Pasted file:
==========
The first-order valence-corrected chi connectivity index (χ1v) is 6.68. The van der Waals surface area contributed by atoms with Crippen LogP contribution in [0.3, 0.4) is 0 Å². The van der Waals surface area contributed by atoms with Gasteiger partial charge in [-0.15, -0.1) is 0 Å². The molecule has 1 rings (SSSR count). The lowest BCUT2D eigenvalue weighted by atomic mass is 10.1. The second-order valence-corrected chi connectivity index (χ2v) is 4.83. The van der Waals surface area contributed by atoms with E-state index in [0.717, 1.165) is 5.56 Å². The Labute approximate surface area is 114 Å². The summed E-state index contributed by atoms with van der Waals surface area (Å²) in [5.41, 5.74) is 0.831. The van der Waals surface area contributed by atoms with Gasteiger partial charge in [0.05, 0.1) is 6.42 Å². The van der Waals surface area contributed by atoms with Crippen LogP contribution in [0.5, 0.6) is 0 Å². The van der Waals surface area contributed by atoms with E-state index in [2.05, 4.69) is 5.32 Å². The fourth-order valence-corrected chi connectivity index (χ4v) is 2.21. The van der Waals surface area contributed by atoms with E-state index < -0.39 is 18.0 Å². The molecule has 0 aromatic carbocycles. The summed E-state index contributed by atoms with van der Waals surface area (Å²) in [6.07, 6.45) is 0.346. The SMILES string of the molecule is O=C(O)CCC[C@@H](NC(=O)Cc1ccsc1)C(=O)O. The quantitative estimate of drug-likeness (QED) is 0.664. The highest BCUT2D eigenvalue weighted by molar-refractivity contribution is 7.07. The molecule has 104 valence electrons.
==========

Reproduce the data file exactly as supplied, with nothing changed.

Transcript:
The first-order valence-corrected chi connectivity index (χ1v) is 6.68. The van der Waals surface area contributed by atoms with Crippen LogP contribution in [0.3, 0.4) is 0 Å². The van der Waals surface area contributed by atoms with Gasteiger partial charge in [-0.15, -0.1) is 0 Å². The molecule has 1 rings (SSSR count). The lowest BCUT2D eigenvalue weighted by atomic mass is 10.1. The second-order valence-corrected chi connectivity index (χ2v) is 4.83. The van der Waals surface area contributed by atoms with E-state index in [0.717, 1.165) is 5.56 Å². The Labute approximate surface area is 114 Å². The summed E-state index contributed by atoms with van der Waals surface area (Å²) in [5.41, 5.74) is 0.831. The van der Waals surface area contributed by atoms with Gasteiger partial charge in [0.05, 0.1) is 6.42 Å². The van der Waals surface area contributed by atoms with Crippen LogP contribution in [0.5, 0.6) is 0 Å². The van der Waals surface area contributed by atoms with E-state index in [2.05, 4.69) is 5.32 Å². The fourth-order valence-corrected chi connectivity index (χ4v) is 2.21. The van der Waals surface area contributed by atoms with E-state index < -0.39 is 18.0 Å². The molecule has 0 aromatic carbocycles. The summed E-state index contributed by atoms with van der Waals surface area (Å²) in [6.07, 6.45) is 0.346. The SMILES string of the molecule is O=C(O)CCC[C@@H](NC(=O)Cc1ccsc1)C(=O)O. The quantitative estimate of drug-likeness (QED) is 0.664. The highest BCUT2D eigenvalue weighted by molar-refractivity contribution is 7.07. The molecule has 104 valence electrons.